Young Swiss businessman, Jean Henry Dunant was appalled by the
condition of the wounded he happened to see in the battle field of Solferino, Italy
in 1859 during the Franco - Austrian war. He immediately arranged relief services
with the help of the local community. Based on this experience, he wrote the book
'Memory of Solferino' suggesting that a neutral organization be established to aid
the wounded soldiers in times of war. Within a least period of time, this book was
being read and discussed across Europe. A year after the release of this book, an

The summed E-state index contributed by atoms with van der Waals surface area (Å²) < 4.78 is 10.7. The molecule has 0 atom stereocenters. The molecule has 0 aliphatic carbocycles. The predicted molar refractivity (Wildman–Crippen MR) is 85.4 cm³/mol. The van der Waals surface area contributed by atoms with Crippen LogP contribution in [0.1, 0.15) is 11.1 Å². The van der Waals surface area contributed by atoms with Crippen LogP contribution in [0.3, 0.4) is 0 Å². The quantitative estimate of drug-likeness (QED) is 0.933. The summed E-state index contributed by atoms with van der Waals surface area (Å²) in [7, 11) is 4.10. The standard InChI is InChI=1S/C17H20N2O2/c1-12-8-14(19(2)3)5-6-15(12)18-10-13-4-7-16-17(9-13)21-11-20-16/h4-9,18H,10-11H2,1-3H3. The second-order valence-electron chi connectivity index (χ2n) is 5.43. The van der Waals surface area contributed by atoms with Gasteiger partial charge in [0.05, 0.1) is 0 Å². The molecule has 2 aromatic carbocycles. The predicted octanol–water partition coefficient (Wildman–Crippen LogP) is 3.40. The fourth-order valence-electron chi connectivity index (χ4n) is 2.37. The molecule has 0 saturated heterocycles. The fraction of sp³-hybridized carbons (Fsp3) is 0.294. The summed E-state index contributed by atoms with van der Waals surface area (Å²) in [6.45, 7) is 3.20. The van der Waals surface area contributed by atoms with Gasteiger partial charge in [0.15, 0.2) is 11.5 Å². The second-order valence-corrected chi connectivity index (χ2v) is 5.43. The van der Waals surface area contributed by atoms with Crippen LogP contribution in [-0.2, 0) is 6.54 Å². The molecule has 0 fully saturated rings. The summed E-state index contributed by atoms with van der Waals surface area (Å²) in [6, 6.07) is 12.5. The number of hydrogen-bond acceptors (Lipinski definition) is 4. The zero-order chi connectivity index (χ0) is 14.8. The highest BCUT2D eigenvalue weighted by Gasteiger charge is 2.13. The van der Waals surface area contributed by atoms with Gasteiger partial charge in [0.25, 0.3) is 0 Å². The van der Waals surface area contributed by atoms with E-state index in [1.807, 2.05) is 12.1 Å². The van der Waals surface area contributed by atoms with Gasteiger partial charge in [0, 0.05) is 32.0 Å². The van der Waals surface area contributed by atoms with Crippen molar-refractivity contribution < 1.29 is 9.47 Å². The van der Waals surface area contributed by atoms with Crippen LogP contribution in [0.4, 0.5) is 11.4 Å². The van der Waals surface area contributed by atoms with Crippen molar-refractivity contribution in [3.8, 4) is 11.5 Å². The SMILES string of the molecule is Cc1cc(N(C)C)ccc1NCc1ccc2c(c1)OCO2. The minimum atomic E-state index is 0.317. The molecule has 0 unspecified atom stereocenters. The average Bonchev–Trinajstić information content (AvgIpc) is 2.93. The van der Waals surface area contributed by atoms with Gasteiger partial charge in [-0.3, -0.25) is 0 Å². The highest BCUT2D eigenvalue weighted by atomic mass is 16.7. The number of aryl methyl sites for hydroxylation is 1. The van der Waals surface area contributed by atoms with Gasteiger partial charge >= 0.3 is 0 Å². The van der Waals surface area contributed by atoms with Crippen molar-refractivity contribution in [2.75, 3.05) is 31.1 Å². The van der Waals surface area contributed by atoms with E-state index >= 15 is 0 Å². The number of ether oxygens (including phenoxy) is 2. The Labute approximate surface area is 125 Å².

International Conference was convened in Geneva to consider the suggestions of Henry
Dunant, and thus the Red Cross Movement was born. The International Red Cross
Movement was established by the Geneva Convention of 1864.
The name and the emblem of the movement are derived from the reversal
of the Swiss national flag, to honor the country in which Red Cross was founded.